In other words, the Davis Conjecture leads to a system not-dissimilar from what free agency naturally evolved into, but it grounds that outcome in a coherent theory of why class-based interaction is better than house-based interaction. If Eph A and Eph B, from very different backgrounds, meet and become friendly, we want to provide that friendship with years to flourish. If both are in the same class, this happens naturally. If they are in different classes, it may still happen, but not as often and not as deeply.

Recommended Policies

  1. No senior may pick into Greylock.
  2. No senior or junior may pick into Mission.
  3. The co-op room draw should go first, as now.
  4. Seniors uninvolved in co-op housing should be encouraged and/or have the opportunity to form groups large enough to pick entire (small) houses. A system not-dissimilar to the co-op process might be employed. Such special “house picks” would be restricted to seniors only.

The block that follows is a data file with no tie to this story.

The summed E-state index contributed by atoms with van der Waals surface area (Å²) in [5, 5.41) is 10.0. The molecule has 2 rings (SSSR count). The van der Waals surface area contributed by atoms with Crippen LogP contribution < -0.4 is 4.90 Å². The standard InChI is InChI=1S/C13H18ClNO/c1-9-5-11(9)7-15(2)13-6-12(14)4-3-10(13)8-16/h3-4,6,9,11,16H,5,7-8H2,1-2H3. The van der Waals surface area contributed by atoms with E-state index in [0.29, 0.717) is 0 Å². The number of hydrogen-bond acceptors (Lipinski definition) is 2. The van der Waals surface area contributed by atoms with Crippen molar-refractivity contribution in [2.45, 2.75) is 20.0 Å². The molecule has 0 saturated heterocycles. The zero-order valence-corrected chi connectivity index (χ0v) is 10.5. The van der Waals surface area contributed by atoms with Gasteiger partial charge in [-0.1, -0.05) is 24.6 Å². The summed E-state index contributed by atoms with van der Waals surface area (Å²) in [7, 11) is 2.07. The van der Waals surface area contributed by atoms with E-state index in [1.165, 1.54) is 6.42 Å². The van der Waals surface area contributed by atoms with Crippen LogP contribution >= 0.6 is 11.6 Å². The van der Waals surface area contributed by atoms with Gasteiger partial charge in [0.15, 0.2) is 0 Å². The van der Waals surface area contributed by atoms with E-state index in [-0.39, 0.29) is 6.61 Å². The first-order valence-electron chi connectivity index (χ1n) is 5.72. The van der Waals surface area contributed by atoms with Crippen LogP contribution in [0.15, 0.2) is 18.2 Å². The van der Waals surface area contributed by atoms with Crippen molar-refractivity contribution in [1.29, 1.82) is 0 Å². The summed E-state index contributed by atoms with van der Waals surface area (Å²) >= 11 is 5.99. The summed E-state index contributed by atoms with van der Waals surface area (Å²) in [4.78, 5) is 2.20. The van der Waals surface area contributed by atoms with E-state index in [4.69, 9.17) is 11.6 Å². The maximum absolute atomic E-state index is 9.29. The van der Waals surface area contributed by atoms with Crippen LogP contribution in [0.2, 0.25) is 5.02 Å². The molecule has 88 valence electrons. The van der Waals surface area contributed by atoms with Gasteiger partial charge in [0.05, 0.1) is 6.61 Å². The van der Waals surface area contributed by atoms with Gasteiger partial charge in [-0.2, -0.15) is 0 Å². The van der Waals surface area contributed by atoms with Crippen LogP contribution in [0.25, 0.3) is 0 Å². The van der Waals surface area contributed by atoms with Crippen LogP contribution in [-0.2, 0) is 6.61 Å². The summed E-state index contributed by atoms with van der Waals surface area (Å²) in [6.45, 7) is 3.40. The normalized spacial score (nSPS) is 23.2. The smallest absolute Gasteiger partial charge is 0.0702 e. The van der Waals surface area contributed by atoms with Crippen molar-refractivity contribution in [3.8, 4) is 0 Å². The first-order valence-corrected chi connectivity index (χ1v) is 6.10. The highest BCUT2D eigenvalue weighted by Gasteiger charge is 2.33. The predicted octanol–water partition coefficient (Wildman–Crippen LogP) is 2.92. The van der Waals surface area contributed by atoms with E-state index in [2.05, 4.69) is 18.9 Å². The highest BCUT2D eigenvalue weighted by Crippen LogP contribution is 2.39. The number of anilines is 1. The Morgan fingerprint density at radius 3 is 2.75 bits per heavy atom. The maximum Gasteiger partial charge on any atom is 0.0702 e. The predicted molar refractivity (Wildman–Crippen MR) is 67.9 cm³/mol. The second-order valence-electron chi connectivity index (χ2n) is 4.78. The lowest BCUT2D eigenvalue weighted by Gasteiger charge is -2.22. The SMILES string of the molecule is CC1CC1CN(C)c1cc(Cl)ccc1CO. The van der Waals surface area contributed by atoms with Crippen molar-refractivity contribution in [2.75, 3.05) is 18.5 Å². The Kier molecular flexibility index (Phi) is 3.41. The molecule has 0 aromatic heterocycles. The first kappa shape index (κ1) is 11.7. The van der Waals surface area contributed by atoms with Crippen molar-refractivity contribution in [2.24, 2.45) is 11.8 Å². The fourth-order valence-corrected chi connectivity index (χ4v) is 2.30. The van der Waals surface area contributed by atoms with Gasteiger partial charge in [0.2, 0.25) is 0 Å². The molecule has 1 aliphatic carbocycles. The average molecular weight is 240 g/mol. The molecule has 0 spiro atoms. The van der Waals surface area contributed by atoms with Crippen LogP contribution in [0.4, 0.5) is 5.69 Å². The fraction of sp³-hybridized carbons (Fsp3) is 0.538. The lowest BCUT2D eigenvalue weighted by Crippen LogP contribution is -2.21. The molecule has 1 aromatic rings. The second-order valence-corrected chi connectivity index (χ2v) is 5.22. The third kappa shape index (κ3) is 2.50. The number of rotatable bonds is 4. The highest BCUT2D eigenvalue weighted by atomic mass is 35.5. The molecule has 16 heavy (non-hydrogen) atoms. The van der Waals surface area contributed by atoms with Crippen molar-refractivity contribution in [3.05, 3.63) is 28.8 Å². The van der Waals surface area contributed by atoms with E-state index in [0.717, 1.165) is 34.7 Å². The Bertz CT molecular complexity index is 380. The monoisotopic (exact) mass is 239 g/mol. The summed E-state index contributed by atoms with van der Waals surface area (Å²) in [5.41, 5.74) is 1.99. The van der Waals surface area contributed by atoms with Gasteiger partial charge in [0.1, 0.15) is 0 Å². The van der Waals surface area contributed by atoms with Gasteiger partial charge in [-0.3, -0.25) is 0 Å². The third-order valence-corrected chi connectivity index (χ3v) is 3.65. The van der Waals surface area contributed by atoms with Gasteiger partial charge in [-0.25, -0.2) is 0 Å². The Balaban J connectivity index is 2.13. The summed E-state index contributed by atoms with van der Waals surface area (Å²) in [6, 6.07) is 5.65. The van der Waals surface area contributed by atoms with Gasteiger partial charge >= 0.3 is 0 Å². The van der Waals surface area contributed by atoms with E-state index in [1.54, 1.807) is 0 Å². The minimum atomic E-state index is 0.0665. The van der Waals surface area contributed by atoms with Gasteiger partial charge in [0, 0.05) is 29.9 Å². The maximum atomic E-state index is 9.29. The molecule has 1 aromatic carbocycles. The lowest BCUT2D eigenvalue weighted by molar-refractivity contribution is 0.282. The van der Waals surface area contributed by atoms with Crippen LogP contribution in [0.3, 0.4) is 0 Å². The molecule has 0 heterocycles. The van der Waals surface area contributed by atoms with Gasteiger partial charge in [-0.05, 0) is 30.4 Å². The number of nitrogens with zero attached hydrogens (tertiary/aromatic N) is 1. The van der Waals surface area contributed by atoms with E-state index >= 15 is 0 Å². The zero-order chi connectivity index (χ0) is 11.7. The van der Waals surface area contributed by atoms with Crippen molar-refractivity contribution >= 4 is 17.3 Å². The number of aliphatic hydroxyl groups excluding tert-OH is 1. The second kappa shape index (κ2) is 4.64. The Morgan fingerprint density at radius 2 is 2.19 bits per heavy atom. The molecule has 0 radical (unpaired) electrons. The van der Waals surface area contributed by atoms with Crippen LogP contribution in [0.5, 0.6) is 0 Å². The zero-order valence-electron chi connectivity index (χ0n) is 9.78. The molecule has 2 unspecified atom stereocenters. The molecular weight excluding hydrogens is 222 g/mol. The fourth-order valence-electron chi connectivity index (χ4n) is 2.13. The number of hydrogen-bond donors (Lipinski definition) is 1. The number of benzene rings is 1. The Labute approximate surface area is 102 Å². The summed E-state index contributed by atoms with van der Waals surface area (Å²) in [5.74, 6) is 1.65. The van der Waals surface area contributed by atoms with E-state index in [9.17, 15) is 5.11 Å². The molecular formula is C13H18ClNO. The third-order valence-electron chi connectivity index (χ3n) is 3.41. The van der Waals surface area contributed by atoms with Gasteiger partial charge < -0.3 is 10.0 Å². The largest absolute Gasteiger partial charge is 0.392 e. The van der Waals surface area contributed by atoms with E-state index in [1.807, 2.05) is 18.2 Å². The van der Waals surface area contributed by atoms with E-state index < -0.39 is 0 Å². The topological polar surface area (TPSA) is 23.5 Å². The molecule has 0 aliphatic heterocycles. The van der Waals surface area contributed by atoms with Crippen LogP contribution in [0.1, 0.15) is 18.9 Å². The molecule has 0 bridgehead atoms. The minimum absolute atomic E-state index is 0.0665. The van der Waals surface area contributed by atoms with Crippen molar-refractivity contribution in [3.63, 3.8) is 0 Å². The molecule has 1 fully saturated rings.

5. No doubles for upperclassmen. All housing after First Year should consist of singles. This won’t be achievable immediately, but should be part of any 5 year plan. All students need, from time to time, a private place to call their own.
  6. The stock of co-op housing should be doubled. Houses like Hubbell and Dodd Annex are natural targets. Conversion should focus on the more distant, less desirable and smaller campus houses.
  7. Room draw should be more spread out, perhaps with one week per class. Co-op housing for seniors would go first, as now, followed by senior whole-house picks (which might involve several rounds), followed by other senior picks.
  8. WSO Plans should be reinstated.
  9. No squatting. Each year is a new year.